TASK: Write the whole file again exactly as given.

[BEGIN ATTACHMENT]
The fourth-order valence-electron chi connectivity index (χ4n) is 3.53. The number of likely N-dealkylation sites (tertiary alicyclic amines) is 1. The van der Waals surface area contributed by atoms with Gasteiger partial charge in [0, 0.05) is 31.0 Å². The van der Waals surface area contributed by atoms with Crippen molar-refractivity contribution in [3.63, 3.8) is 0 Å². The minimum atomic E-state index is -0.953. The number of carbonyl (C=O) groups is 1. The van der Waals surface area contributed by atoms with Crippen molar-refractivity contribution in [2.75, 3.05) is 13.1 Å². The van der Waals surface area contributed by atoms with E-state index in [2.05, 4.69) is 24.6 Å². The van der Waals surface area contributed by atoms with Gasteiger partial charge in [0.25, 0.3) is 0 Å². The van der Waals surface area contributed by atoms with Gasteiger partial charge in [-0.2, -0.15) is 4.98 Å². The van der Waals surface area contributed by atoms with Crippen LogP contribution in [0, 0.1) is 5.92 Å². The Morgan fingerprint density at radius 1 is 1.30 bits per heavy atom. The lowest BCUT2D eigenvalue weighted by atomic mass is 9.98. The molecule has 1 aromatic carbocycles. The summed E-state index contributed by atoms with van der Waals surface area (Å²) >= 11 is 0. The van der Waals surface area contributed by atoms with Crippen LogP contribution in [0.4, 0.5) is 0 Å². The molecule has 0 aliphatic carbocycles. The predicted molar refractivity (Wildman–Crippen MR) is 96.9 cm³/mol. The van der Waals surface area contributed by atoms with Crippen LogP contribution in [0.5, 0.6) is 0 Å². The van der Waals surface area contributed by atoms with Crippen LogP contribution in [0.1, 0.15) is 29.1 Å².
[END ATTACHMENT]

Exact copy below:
The fourth-order valence-electron chi connectivity index (χ4n) is 3.53. The number of likely N-dealkylation sites (tertiary alicyclic amines) is 1. The van der Waals surface area contributed by atoms with Gasteiger partial charge in [0, 0.05) is 31.0 Å². The van der Waals surface area contributed by atoms with Crippen molar-refractivity contribution in [3.63, 3.8) is 0 Å². The minimum atomic E-state index is -0.953. The number of carbonyl (C=O) groups is 1. The van der Waals surface area contributed by atoms with Crippen molar-refractivity contribution in [2.75, 3.05) is 13.1 Å². The van der Waals surface area contributed by atoms with E-state index in [2.05, 4.69) is 24.6 Å². The van der Waals surface area contributed by atoms with Gasteiger partial charge in [0.25, 0.3) is 0 Å². The van der Waals surface area contributed by atoms with Gasteiger partial charge in [-0.2, -0.15) is 4.98 Å². The van der Waals surface area contributed by atoms with Crippen LogP contribution in [0, 0.1) is 5.92 Å². The Morgan fingerprint density at radius 1 is 1.30 bits per heavy atom. The lowest BCUT2D eigenvalue weighted by atomic mass is 9.98. The molecule has 1 aromatic carbocycles. The summed E-state index contributed by atoms with van der Waals surface area (Å²) >= 11 is 0. The van der Waals surface area contributed by atoms with Crippen LogP contribution in [0.4, 0.5) is 0 Å². The molecule has 0 aliphatic carbocycles. The predicted molar refractivity (Wildman–Crippen MR) is 96.9 cm³/mol. The van der Waals surface area contributed by atoms with Crippen LogP contribution in [0.5, 0.6) is 0 Å². The van der Waals surface area contributed by atoms with Crippen LogP contribution in [0.1, 0.15) is 29.1 Å².